service during a bridge
closure would be free, run 24 hours
operators on Ohio River
say shutdowns are rare
(September 2009) The Milton-Madison Bridge
across the Ohio River could be shut down for up to a year if federal
stimulus money is granted for a new superstructure replacement, officials
say. But a ferry service would be hired to get people across the river
during that time. The 24-hour service would be free, according to project
manager John Carr.
Weve estimated that it is going to cost $2 million to operate
a 24-hour ferry service for the area, and weve asked for that
money in our TIGER grant application, Carr said. It is the
intent of the Kentucky Transportation Cabinet and Indiana Department
of Transportation to make the ferry service free.
At this point in the preparations, Carr said project leaders are considering
running the ferries from the Milton Boat Ramp to Ferry Street in Madison.
We have to work with city officials and engineers to determine
if this is the best possible site, but for now we think it may be.
According to KYTC records, more than 10,000 vehicles cross the Milton-Madison
Bridge daily. Four percent of those vehicles are truck traffic. Two
ferry boats would be able to run about 1,000 vehicles across. As with
other ferry services throughout the state, KYTC officials will set something
up when the ferry cannot operate due to adverse conditions.
The ferry is not going to work for truck traffic and all 10,000
vehicles, said Carr. This is going to be something for essential
There are numerous ferries that operate across rivers in Kentucky. The
Augusta Ferry takes vehicles from Bracken County Ky., to Brown County,
Ohio, on a daily basis. The ferry has operated since 1992 to help commuters
cross the Ohio River. There are about 8,800 people in Bracken County,
and the closest bridge is 17 miles away.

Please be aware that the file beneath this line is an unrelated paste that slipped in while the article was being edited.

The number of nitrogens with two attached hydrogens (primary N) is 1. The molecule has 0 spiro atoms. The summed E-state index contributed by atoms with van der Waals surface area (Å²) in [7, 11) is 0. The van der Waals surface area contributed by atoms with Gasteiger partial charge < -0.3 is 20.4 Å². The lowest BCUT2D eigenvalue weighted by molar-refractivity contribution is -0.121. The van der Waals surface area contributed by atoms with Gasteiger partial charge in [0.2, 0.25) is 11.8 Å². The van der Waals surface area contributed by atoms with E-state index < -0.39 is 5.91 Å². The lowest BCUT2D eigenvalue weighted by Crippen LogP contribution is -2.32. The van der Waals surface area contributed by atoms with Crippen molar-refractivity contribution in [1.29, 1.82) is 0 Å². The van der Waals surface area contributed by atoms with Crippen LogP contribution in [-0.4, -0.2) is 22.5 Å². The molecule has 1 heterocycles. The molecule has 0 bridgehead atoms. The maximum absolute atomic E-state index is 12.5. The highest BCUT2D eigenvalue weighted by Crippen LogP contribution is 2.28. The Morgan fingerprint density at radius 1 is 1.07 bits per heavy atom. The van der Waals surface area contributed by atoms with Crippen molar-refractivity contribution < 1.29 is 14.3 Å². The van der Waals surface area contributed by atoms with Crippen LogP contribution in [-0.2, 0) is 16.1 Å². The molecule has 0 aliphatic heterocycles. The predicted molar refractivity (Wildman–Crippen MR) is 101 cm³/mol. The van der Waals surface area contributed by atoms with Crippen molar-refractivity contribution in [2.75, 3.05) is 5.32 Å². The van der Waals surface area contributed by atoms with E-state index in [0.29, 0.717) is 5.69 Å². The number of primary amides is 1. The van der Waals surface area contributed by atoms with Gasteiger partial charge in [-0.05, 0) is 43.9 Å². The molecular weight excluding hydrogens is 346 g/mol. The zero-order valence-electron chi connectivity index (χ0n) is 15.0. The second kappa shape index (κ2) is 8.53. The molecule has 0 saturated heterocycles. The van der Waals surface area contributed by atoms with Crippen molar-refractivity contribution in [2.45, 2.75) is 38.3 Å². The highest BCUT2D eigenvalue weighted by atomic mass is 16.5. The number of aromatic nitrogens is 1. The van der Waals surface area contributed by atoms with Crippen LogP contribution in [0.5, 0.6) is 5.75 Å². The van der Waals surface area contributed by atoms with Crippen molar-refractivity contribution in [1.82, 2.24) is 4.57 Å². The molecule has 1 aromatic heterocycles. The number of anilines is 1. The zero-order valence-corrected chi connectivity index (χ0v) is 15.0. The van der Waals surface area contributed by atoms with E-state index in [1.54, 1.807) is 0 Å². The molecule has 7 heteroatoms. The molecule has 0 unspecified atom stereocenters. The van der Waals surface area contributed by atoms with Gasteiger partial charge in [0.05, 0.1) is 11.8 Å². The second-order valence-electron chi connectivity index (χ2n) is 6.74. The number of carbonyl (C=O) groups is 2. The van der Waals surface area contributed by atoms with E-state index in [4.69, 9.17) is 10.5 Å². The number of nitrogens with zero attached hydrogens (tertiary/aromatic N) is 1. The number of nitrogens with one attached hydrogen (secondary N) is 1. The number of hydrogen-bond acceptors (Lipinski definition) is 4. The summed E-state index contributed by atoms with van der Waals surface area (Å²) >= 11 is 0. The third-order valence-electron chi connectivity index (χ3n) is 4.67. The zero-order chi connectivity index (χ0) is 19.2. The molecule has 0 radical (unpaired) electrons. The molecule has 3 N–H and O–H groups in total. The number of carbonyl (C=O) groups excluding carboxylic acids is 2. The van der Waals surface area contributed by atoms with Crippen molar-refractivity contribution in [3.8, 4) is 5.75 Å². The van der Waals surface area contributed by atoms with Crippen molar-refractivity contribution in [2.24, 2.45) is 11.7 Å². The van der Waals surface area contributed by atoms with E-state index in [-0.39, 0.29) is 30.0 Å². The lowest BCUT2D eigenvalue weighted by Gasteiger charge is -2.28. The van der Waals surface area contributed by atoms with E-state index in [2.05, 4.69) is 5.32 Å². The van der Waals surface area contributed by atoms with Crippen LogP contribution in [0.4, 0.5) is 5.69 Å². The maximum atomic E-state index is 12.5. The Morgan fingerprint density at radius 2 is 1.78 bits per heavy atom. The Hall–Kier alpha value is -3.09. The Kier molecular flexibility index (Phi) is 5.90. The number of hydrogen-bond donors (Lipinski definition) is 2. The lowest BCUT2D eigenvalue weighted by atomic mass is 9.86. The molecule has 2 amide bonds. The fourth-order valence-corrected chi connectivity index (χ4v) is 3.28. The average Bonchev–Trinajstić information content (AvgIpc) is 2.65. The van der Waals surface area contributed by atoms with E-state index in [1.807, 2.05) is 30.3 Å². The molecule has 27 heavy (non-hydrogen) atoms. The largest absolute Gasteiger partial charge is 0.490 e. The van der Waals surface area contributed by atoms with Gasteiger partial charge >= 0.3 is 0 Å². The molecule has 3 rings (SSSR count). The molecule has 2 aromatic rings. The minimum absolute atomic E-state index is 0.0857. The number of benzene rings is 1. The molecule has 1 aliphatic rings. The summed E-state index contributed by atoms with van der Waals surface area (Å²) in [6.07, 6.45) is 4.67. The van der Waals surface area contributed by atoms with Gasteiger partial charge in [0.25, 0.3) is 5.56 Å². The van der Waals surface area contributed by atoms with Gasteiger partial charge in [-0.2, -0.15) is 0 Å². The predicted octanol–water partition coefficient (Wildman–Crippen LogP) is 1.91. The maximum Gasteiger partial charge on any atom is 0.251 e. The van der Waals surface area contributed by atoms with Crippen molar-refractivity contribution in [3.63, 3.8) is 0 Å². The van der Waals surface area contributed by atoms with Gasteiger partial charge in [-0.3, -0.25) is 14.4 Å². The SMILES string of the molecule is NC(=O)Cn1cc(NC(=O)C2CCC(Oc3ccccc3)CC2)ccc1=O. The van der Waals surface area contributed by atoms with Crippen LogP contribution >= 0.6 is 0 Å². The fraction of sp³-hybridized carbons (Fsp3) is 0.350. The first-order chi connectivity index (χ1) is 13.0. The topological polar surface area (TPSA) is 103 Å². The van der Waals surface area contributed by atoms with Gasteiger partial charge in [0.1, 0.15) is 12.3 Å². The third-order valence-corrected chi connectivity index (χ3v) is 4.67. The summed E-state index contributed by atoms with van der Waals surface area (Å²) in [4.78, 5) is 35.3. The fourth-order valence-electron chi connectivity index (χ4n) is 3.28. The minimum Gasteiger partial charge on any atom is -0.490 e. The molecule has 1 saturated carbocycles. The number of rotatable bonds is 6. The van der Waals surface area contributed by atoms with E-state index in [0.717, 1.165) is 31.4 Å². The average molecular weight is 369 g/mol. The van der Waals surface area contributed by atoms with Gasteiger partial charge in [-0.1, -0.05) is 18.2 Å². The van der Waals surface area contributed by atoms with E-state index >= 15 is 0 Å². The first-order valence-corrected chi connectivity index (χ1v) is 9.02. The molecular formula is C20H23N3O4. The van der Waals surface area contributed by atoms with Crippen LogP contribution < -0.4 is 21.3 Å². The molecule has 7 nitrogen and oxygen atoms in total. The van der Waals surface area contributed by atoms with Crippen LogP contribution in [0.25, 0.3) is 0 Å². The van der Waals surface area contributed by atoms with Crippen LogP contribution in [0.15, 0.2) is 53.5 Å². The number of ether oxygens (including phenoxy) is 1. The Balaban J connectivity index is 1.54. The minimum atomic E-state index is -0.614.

Every day we see commuters, farmers, and shoppers board our ferry,
said owner and operator Skip Miller. He runs lumber trucks across the
ferry on a regular basis. He charges $5 a vehicle for his service. Pedestrians
can ride for free.
He said people will get used to going around or taking the ferry when
the Milton-Madison Bridge closes. You get used to it, and business
still goes on, he said. While a ferry may not be as easy
as a bridge, its better than having nothing.
He said most people arrive early and relax and enjoy the five minute
trip to the other side. Rarely does his ferry close due to inclement
conditions, and when it does close, it is not an all-day situation.
I operate in the toughest five-mile straight stretch of the Ohio
River, he said. The wind can really whip up around here,
but we might have to close only for a few hours on the rare occasion
it gets to be too windy.
River ice, high winds in excess of 35 mph and severe flooding are some
of the conditions in which ferry boats cannot operate.
The Anderson Ferry runs vehicles across the Ohio River from Boone, Ky.,
to Hamilton, Ohio, and it is located eight miles from the closest bridge
that connects Florence, Ky., to Cincinnati. It operates just three miles
from the airport.
Owner Paul Anderson said it is not very often that his service is shut
down due to adverse conditions. We can run up to 10 feet above
flood stage and in winds that are not over 35-45 mph, he said.
Between 400-500 vehicles board his ferry daily, said Anderson. He runs
one ferry during off hours and two during peak rush hours. Normally,
about 15 vehicles can be loaded onto a ferry at a time, and the average
person waits between 10-20 minutes. He said the wait time in Madison
and Milton could be longer during peak hours, given the location.
Carr said people will have to make a decision on a daily basis about
their commuting needs. Its going to take some time and planning.
Travelers should give themselves plenty of time to see what the conditions
are like at the ferry service or to take the detour route.
The closest Ohio River bridges to the Madison-Milton Bridge are Louisvilles
Kennedy Bridge, 46 miles downstream, and the Markland Locks and Dam
Bridge near Vevay, Ind., 26 miles upstream.
Anderson suggested that people should carpool across the ferry or when
driving the detour loops. We get lots of carpoolers who share
the cost of our ferry service, and if people carpooled the detour loops
in your community, it would help on the extra fuel costs. He charges
$4 per vehicle and 50 cents for pedestrians.
People will find that after awhile things will be OK, he
said. It wont be that bad; just bring a book, be patient
and enjoy the ride. He said many of his customers prefer his ferry
ride because its convenient and close, and it is a way to avoid
Back to September 2009